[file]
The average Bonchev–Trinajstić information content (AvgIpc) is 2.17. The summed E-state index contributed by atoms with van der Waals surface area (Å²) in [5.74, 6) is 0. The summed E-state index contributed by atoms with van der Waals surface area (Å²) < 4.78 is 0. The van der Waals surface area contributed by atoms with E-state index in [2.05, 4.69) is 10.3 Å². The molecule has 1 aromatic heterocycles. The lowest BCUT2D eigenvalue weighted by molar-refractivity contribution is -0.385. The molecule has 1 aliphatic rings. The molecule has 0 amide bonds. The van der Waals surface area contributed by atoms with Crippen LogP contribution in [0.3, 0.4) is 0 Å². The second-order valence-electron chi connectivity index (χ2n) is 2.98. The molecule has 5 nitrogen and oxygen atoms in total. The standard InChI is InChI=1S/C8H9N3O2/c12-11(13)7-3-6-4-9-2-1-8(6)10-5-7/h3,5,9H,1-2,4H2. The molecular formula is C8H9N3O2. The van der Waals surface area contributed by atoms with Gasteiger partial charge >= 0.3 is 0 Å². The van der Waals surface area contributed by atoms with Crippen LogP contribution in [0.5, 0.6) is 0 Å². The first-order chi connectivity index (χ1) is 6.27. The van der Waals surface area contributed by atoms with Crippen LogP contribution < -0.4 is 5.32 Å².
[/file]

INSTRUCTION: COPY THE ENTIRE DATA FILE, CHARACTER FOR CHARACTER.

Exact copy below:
The average Bonchev–Trinajstić information content (AvgIpc) is 2.17. The summed E-state index contributed by atoms with van der Waals surface area (Å²) in [5.74, 6) is 0. The summed E-state index contributed by atoms with van der Waals surface area (Å²) < 4.78 is 0. The van der Waals surface area contributed by atoms with E-state index in [2.05, 4.69) is 10.3 Å². The molecule has 1 aromatic heterocycles. The lowest BCUT2D eigenvalue weighted by molar-refractivity contribution is -0.385. The molecule has 1 aliphatic rings. The molecule has 0 amide bonds. The van der Waals surface area contributed by atoms with Crippen LogP contribution in [0.3, 0.4) is 0 Å². The second-order valence-electron chi connectivity index (χ2n) is 2.98. The molecule has 5 nitrogen and oxygen atoms in total. The standard InChI is InChI=1S/C8H9N3O2/c12-11(13)7-3-6-4-9-2-1-8(6)10-5-7/h3,5,9H,1-2,4H2. The molecular formula is C8H9N3O2. The van der Waals surface area contributed by atoms with Gasteiger partial charge >= 0.3 is 0 Å². The van der Waals surface area contributed by atoms with Crippen LogP contribution in [0.5, 0.6) is 0 Å². The first-order chi connectivity index (χ1) is 6.27. The van der Waals surface area contributed by atoms with Crippen LogP contribution < -0.4 is 5.32 Å².